I slid into a booth in a swanky joint I frequented little, if ever, in a part of town I saw only at night, if then. It was high noon. I was meeting up with an alum we’ll call “Joe.” He had a story to tell. I’d been there half a second when a pair of sharp eyes appeared opposite me. 

I looked him over. Well-groomed. Not too young, not too old. I’m paid to notice details. 

“Just the facts,” I said. “How’d it happen?” 

Joe spun a credible yarn about signing up as assistant to the head honcho of a company on the rise. He became a utility player extraordinaire — reports, promotions, site logistics, sales support — whatever the boss needed, he did it and did it well. 

“So what’s the beef?” I pressed. I flagged down a server. “Bring two anything,” I said sideways, not losing eye contact with Joe. Two sarsaparillas arrived. We chewed the straws. 

“No beef, I loved it,” Joe said through a foam moustache. The trouble started when the company’s longtime cat herder retired to the window sill. They’d searched around and found a new one. 

“We did the required background check,” Joe said. “Everything looked jake. Over time we were tipped off that our enterprising feline had used a relative’s pedigree to hide a rap sheet. Same name except for the middle initial.”

“Ouch.”

“It gets worse,” said Joe. “He shows up late one day and slinks out with a whole stack of employee files.”

“Not too bright, even for a calico,” I said.

“He did time,” Joe said, his eyes flashing satisfaction. “The cage suited him.” 

“What happened next?” I didn’t have all day and even less for the tab.

“We called the agency. They sent us another one,” Joe said, his voice lilting. “She wasn’t clinical, just irrational.”

Uh-oh.

“Three months in, she gives us one of those looks that only cats can give you and says, ‘Nothing personal, but I’m not suited for this job.’” 

“And?”

“We never saw her again.” 

Strike two. I was wearing down. It was way past my naptime. I blinked at the server with eyelids like damp canvas. From out of nowhere came a bowl of coffee grounds and two spoons. 

The company’s next cat herder looked great on paper, Joe said, interviewed like a pro, and pounced on the offer. “In retrospect,” he lamented, “the tiara should have been a tip-off.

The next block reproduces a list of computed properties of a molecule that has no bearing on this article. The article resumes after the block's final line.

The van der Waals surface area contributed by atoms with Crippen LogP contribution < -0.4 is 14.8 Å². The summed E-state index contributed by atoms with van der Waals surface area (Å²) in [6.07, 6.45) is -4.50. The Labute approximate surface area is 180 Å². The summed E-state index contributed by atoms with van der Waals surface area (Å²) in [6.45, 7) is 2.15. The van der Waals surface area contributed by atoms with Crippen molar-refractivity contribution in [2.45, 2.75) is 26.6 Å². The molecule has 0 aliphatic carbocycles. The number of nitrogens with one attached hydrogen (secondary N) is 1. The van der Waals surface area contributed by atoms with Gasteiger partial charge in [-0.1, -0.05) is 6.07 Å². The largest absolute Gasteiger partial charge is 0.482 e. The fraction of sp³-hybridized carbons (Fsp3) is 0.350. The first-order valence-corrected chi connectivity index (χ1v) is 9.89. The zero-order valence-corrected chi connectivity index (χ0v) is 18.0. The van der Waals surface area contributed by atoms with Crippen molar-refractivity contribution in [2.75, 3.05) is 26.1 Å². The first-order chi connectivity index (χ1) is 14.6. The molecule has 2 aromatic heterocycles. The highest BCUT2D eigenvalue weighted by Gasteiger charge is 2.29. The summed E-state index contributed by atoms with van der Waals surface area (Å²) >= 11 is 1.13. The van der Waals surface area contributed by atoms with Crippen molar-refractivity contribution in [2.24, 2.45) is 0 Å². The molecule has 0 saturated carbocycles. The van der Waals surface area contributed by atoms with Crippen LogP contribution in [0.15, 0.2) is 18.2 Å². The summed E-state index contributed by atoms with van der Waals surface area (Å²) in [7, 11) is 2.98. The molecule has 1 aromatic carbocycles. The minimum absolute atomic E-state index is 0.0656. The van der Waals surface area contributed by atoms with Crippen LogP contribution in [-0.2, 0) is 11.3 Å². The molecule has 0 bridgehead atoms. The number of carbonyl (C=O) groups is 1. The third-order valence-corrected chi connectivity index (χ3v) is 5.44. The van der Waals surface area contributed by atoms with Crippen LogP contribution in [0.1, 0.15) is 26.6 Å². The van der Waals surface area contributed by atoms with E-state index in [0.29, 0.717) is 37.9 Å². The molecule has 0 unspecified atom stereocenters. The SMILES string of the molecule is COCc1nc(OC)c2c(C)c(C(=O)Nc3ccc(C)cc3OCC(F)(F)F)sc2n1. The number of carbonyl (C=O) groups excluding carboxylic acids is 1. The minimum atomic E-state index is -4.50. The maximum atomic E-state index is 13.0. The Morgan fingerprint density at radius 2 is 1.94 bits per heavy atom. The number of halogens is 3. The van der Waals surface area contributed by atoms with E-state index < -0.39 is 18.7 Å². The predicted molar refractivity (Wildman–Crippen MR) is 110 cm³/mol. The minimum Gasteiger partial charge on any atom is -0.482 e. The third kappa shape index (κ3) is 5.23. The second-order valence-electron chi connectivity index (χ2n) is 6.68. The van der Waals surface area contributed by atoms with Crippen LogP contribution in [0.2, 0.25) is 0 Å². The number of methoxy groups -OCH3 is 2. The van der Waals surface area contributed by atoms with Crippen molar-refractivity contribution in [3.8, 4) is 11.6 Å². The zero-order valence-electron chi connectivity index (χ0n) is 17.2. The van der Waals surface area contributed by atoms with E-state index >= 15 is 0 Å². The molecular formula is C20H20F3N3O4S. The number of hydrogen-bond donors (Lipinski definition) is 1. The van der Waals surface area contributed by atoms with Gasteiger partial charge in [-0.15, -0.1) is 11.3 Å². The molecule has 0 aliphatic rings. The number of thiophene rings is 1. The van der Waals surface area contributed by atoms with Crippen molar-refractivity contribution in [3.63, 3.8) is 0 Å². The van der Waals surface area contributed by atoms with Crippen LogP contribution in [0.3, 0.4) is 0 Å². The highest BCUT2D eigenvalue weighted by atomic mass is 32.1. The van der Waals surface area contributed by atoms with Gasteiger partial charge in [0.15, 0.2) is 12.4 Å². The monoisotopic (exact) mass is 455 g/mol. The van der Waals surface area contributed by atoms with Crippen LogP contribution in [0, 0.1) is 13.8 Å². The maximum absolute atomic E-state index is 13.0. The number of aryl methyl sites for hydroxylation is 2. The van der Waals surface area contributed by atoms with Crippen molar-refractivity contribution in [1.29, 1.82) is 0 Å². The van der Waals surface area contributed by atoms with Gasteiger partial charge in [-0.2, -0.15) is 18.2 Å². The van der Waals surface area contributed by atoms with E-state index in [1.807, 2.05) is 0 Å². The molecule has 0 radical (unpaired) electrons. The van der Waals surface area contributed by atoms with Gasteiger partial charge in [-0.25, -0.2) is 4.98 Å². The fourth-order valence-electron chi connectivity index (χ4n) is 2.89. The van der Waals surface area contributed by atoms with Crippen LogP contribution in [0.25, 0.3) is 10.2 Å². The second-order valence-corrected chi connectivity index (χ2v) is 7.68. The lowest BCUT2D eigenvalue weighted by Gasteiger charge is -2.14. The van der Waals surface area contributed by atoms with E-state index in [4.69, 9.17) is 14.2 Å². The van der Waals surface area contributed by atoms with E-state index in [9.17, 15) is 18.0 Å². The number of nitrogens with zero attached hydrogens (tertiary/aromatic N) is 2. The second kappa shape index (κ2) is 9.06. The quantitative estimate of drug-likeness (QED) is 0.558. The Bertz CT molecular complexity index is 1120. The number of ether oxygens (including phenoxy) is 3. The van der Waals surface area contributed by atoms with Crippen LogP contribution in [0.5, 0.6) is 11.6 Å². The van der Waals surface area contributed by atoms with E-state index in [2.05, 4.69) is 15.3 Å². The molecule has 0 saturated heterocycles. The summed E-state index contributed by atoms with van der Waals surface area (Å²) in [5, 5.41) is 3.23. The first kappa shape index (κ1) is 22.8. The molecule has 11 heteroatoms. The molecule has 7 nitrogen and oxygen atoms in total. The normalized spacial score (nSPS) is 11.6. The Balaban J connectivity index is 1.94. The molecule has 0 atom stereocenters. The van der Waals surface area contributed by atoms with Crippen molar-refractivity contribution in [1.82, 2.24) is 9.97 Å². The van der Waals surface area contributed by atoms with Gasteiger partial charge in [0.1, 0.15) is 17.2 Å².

“She had no idea that anything she did could ever be wrong!” Joe said with the rhythmic incredulity of a ’40s film noir tagline. “She set herself up for failure.” 

I sensed the payoff was near. 

“My boss, the CEO, got involved. He said ‘Look, all the cats here know you. They trust you. I think you’d make a great director of feline resources.’” 

“As in cat herder,” I surmised. I’m paid to connect the dots. 

“Still, I had nothing but doubts,” Joe said. “I had zero FR experience. My first task was literally to cut the previous director’s final check. It was trial by fire.”

I had the big picture now. 

“The point is, it’s a really interesting job that I never expected to be doing. The company’s growing. I love training,” Joe said. “I envision my story with a headline like ‘Grinnell Teaches You Never to Fear New Challenges’ or maybe ‘FR Fun with Joe.’”

I shook my head. “I was thinking ‘The Felon, The Crazy Kitty, and The Princess,’” I said, “but I don’t think I can use it. I don’t look good in civil suits, if you get my drift. Besides, nobody would believe it.”

Joe didn’t look too disappointed. He said he had cats to herd and sprang off. I left a tip and went off to track down another improbable alum story. Something about a famous movie star who couldn’t even get a part in his school play.

This story is true. The names have been changed to protect the innocent.

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